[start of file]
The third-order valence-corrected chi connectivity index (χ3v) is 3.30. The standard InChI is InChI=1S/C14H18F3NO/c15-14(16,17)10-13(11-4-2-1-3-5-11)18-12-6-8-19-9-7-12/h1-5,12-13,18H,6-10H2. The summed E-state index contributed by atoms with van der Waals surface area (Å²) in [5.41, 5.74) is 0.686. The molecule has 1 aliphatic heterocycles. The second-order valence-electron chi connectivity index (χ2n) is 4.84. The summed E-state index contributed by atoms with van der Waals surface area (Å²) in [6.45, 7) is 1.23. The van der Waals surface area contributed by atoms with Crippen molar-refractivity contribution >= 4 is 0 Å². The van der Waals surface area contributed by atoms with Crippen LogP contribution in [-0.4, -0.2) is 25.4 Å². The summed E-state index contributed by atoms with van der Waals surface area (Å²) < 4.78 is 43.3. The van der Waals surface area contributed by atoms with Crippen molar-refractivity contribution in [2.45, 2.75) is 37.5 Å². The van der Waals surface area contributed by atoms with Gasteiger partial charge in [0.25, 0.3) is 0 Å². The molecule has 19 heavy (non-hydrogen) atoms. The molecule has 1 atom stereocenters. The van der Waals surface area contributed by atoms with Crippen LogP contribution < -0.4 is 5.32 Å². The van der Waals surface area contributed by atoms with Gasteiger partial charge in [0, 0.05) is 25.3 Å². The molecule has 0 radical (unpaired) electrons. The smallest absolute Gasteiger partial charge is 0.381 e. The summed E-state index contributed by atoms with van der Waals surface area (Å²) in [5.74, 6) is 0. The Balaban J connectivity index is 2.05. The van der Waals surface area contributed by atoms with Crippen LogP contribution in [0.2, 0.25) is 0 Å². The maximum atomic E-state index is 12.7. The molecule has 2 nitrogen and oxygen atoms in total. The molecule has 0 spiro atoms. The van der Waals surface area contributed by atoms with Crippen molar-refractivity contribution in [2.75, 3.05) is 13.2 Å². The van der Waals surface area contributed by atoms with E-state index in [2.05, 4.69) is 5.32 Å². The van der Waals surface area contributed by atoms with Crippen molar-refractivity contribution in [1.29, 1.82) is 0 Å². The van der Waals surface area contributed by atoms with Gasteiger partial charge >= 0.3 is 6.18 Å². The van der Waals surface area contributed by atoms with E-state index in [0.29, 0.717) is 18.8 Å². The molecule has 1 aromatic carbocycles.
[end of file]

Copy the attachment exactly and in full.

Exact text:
The third-order valence-corrected chi connectivity index (χ3v) is 3.30. The standard InChI is InChI=1S/C14H18F3NO/c15-14(16,17)10-13(11-4-2-1-3-5-11)18-12-6-8-19-9-7-12/h1-5,12-13,18H,6-10H2. The summed E-state index contributed by atoms with van der Waals surface area (Å²) in [5.41, 5.74) is 0.686. The molecule has 1 aliphatic heterocycles. The second-order valence-electron chi connectivity index (χ2n) is 4.84. The summed E-state index contributed by atoms with van der Waals surface area (Å²) in [6.45, 7) is 1.23. The van der Waals surface area contributed by atoms with Crippen molar-refractivity contribution >= 4 is 0 Å². The van der Waals surface area contributed by atoms with Crippen LogP contribution in [-0.4, -0.2) is 25.4 Å². The summed E-state index contributed by atoms with van der Waals surface area (Å²) < 4.78 is 43.3. The van der Waals surface area contributed by atoms with Crippen molar-refractivity contribution in [2.45, 2.75) is 37.5 Å². The van der Waals surface area contributed by atoms with Gasteiger partial charge in [0.25, 0.3) is 0 Å². The molecule has 19 heavy (non-hydrogen) atoms. The molecule has 1 atom stereocenters. The van der Waals surface area contributed by atoms with Crippen LogP contribution < -0.4 is 5.32 Å². The van der Waals surface area contributed by atoms with Gasteiger partial charge in [0, 0.05) is 25.3 Å². The molecule has 0 radical (unpaired) electrons. The smallest absolute Gasteiger partial charge is 0.381 e. The summed E-state index contributed by atoms with van der Waals surface area (Å²) in [5.74, 6) is 0. The Balaban J connectivity index is 2.05. The van der Waals surface area contributed by atoms with Crippen LogP contribution in [0.2, 0.25) is 0 Å². The maximum atomic E-state index is 12.7. The molecule has 2 nitrogen and oxygen atoms in total. The molecule has 0 spiro atoms. The van der Waals surface area contributed by atoms with Crippen molar-refractivity contribution in [2.75, 3.05) is 13.2 Å². The van der Waals surface area contributed by atoms with E-state index in [2.05, 4.69) is 5.32 Å². The van der Waals surface area contributed by atoms with Crippen molar-refractivity contribution in [1.29, 1.82) is 0 Å². The van der Waals surface area contributed by atoms with Gasteiger partial charge >= 0.3 is 6.18 Å². The van der Waals surface area contributed by atoms with E-state index in [0.29, 0.717) is 18.8 Å². The molecule has 1 aromatic carbocycles.